There are examples of these kinds of local accents and dialects in every language. They take time to get used to, but they’re not significant enough to prevent communication.
Not so much accent as vocabulary. The Spanish you speak with someone from Argentina is going to be different from the Spanish you speak with someone from Spain. But as far as accent goes, I’m going to speak Dutch with my own accent. Sure, my speech may be affected to some degree when I’m talking to someone from Groningen NL as opposed to Rotterdam NL as opposed to Mechelen BE, but my accent isn’t going to change all that much. It’s still going to be my own accent. Since Dutch is not my native language, I’m not going to make a conscious effort to speak differently, but I may work on trying to improve my accent so that I don’t sound so foreign. Native speakers may speak differently, depending on who they are talking to. They may try to speak with more of a “standard” Dutch accent when talking to someone from another city or province than they would when talking to someone in their own city or province. But as a non-native, no, I’m not going to consciously change my accent, other than an overall effort to try to make myself sound less foreign.
I live in an area on the edge between midwest American English (TV presenter pronunciation) and mid-south American English. I’m part of the former population but find myself unintentionally slipping into the latter when in that milieu.
However, when I visited Ireland I made no effort to sound like an Irishman. I’d just sound silly if I did. I’d only consider it if there were significant differences in certain patterns of pronunciation that affect understanding. That might be the case with Portuguese?
Adjusting vocabulary is reasonable if you’re comfortable with the differences. If in Ireland or the UK I might, as an example, use “lift” and “flat” instead of “elevator” and “apartment”, even though they’d probably understand the American usage. I might pronounce “secretary” as “secatry” if that’s what I heard around me, but I would still pronounce it with American intonations.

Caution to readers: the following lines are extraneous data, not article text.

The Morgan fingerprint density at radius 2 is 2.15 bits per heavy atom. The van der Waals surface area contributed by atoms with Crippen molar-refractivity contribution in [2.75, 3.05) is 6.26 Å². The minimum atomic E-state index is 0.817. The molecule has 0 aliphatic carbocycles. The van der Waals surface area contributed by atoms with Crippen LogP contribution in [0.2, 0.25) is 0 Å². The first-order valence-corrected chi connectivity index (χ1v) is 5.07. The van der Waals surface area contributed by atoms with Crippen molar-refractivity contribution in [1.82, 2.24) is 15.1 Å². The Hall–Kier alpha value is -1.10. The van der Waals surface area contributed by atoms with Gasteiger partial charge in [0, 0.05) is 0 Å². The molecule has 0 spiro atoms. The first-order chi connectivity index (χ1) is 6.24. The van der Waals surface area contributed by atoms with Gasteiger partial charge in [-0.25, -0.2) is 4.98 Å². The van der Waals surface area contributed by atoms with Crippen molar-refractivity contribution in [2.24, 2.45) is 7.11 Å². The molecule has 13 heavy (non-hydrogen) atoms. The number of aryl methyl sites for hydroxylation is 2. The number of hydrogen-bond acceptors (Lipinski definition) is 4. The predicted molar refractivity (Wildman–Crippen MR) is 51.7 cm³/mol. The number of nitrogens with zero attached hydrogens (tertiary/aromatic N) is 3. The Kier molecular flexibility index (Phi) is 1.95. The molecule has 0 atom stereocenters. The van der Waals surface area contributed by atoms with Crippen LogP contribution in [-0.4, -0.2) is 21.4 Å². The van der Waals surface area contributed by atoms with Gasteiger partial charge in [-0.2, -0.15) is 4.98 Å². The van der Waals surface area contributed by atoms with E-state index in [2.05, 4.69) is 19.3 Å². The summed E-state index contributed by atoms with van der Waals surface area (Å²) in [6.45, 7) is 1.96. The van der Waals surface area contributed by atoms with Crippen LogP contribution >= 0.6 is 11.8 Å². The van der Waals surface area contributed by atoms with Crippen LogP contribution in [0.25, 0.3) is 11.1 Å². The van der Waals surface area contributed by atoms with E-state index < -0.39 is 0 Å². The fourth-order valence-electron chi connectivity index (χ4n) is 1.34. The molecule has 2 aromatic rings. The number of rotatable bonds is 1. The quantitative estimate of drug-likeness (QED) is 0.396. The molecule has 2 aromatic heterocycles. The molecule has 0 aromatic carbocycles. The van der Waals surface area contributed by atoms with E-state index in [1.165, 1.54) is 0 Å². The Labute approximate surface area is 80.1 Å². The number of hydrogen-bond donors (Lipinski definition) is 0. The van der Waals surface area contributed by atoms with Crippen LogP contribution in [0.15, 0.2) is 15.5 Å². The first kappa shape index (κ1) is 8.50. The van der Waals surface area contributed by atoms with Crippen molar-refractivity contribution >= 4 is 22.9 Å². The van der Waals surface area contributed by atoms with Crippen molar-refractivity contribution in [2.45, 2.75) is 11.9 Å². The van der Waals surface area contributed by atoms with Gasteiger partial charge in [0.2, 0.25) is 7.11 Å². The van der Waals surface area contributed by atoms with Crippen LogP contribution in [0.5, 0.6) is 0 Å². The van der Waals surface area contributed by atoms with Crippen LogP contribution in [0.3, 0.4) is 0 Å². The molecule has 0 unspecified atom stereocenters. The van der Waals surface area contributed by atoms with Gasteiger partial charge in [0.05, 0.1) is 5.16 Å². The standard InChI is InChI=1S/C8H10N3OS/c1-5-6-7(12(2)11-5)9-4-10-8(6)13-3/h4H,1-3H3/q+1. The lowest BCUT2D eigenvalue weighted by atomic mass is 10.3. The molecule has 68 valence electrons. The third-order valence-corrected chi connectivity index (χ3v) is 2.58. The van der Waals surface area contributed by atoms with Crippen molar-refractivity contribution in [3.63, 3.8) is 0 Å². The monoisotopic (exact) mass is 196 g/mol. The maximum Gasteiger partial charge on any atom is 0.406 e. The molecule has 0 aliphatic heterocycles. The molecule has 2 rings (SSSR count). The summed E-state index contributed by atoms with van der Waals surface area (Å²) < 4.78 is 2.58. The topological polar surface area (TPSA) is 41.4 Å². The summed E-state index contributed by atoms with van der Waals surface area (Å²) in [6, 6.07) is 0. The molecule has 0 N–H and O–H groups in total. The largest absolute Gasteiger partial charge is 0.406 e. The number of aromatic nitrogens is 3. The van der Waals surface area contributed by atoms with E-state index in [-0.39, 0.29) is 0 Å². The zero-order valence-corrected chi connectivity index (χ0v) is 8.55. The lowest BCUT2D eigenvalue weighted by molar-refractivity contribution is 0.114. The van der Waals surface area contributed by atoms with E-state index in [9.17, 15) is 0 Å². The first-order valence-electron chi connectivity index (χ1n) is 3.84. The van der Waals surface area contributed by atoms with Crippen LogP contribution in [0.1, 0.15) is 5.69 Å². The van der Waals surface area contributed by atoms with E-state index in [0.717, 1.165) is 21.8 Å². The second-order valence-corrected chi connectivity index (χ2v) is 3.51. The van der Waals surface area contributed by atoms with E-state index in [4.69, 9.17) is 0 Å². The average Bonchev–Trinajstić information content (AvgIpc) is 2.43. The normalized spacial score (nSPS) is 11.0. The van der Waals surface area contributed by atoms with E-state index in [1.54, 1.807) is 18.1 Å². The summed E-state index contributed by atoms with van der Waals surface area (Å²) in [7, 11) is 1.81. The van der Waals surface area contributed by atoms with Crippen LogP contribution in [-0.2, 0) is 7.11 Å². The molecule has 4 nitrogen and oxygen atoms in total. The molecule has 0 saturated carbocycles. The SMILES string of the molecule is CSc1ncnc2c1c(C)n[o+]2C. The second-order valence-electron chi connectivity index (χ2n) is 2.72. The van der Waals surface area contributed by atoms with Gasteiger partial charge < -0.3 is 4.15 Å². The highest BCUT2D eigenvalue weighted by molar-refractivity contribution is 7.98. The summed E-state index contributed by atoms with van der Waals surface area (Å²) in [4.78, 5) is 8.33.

I am VERY SELF-CONSCIOUS about my southern drawl, much as I hate it. But I would have a very hard time getting rid of it. I wish I could change my accent the way some very talented movie actors do, but I just don’t have that kind of talent or the resources to do it. So I’m pretty much stuck with my accent.
I don’t speak portuguese yet, but I used it as an example because I have heard that the portuguese may get mad that foreigners learn the brazilian version. But it applies pretty much with all languages, even though some may change more than others, and some variants may have negative or possitive connotations.
I say it depends on where you plan on traveling. If you plan on going to Brazil, then start with South American Portuguese; if you plan on going to Portugal, then start with European Portuguese.
As a foreigner you’re going to have a foreign accent that will probably override most regional differences. Caution: I don’t know Portuguese, but I’ve seen videos about the difference in B & P. If I recall correctly there are some across-the-board differences in how certain things are pronounced, and it might make sense to try to follow the local convention wherever you’re at, albeit with your foreign accent.
An example from Russian in Russia and Ukraine (since I don’t know Portuguese), the latter tend to pronounce “G” as “H” much of the time, whereas the “H” sound simply does not exist in the Russian of Moscow and St. Petersburg. If that’s a constant substitution rule, then I might try to do the same if visiting Ukraine. However, I might do better to just concentrate on forming my sentences correctly without being distracted by changing my pronunciation. Of the Ukrainian YouTubers that I watch, this substitution seems far from universal and doesn’t seem to be needed to be understood.
(Edit: The Ukrainian government promotes the Ukrainian language at the expense of Russian. So in this case those Russian-speaking Ukrainians might be happy enough that I’m speaking Russian with them, nevermind the regional accent. So not fully analogous to you flying between Sao Paulo and Lisbon.)
You do it more or less consciously. A few years ago I was living and working in Cape Verde. I spoke European Portuguese with my colleagues.
From Cape Verde I went several times to Brazil, and when there, after a few days I would speak Brazilian Portuguese. I had a Brazilian girlfriend so I knew all the vocabulary, but it would always take me some days to really be able to catch their way of speaking. I also “had to”, in a sense, because otherwise people in Brazil would look at me wondering what I was saying in some cases. It’s more a matter of vocabulary and grammar structure actually.
Portuguese people are more exposed to Brazilian Portuguese through telenovelas so you might not have this problem the other way round, or only to a lesser extent.
No, I always try to be the clearest and I tend to keep the “accent” whomever i’m talking to.